From the affidavit of the process server, he was led to a house in Magiwa Estate by one security guard whose name is not given and who pointed out the house as that where the defendant lived. That a male adult found at that house denied, that he was the defendant herein after he was given the papers to the case. Prior to that, he had said that he indeed was the defendant but, that was before the papers were handed over to him. All this took place on 20th August, 2002.
On the issue of service, it is the defendant’s word against that of the process server contained in the affidavit of service. The Applicant’s/defendant’s counsel had applied to cross-examine the process server, but he abandoned the idea when he presented the application without doing so. The defendant denies that he resided at Magiwa Estate and that he in fact resided at a house in Golden Gate Estate. The statement of payments of rent [annexure “RM 1(b)”] is for the year, 2000. No statement was annexed for the year 2002, in any case, that statement shows that the lease was to expire on 29th April, 2001.The process server is alleged to have served summons upon the defendant on 20th August, 2002. There is no evidence from the defendant that in that year and month, he lived at Golden Gate, as he has not annexed a statement for rent paid beyond September, 2000. He cannot therefore rely on the statement for the year 2000 to say that in the year 2002, particularly the month of August, he was still living in Golden Gate.
From the affidavit of service, it is clear that for some time, the process server could not trace the whereabouts of the defendant. The summons were given to him on 28th May, 2002 and if he had wanted to file a false affidavit of service, I do not see that he could have taken so much trouble trying to trace the defendant. I therefore find that there is no evidence whatsoever to show that the defendant did not reside at Magiwa Estate at the time he was served with summons to enter appearance on 20th August, 2002. I believe the process server’s affidavit is stating the correct position. The judgment entered against the defendant is a regular judgment.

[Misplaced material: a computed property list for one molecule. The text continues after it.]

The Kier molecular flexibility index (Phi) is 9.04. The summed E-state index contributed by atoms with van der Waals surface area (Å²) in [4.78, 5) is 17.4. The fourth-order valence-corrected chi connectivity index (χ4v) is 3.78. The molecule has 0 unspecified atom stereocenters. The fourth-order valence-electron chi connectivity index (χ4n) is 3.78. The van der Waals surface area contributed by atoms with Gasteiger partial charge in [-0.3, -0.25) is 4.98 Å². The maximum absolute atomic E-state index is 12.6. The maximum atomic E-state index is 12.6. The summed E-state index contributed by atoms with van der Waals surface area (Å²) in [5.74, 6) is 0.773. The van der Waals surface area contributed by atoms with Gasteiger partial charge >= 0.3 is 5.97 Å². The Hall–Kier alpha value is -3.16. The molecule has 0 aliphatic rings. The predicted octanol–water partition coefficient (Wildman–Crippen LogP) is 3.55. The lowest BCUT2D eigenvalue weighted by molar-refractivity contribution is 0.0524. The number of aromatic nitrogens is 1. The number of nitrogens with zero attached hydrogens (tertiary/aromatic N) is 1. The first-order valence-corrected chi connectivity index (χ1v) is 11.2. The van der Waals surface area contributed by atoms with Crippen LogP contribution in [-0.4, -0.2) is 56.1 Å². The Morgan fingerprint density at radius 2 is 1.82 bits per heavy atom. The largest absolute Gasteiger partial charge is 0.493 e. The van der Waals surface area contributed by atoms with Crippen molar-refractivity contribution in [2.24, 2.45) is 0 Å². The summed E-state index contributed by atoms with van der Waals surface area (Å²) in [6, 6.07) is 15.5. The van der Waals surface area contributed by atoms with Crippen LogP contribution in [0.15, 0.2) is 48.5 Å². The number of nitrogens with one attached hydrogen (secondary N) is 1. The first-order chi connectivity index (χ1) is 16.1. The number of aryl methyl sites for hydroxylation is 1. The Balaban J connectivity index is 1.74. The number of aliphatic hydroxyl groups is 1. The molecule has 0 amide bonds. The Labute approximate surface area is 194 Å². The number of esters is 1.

I now come to the issue of why no defence was filed and whether he has a reasonable defence to warrant granting him the orders sought. Setting aside a regular judgment is a discretionary remedy and the defendant must show that he has a defence that raises triable issues. He denies owing the amount claimed but at paragraph five admits that he owes not more than Kshs.40,000/=. He knew this all along because in the same affidavit he deponed that he had asked the Plaintiff to reconcile his accounts so that he could close the credit card facility which was in arrears of not more than Kshs.40,000/=, but that the Plaintiff was not cooperative. To show good faith on the part of the defendant, whatever is admitted i.e Kshs.40,000/= should have been paid. As the account was not closed, then the arrears must have continued to attract interest over the years and in the year 2000 when the suit was filed the amount in arrears cannot be Kshs.40,000/= which the defendant concedes.
I am of the view that the court cannot exercise discretion in favour of the defendant when he clearly admits owing some money which he has not paid over the years. He does not come to court with clean hands. First he alleges that he was never served with summons when he was clearly served. Secondly he alleges that he resided at Golden Gate Estate at the time of the alleged service of summons upon him, and annexes a rent account for a completely different period. Thirdly, he now concedes that he owes the Plaintiff some money (see draft defence) while in the affidavit in support of the application, he makes no such admission. He in fact depones that all that he could recollect, remotely though, that connects him to the Plaintiff, was that he was once a card holder of a credit card issued by the Plaintiff which card got lost and he made a report to the Plaintiff. The defence raises no triable issues and the application dated 10th March, 2003 is dismissed with costs to the Plaintiff/Respondent.
Delivered at Nairobi this 16th day of May, 2003.
S. C. ONDEYO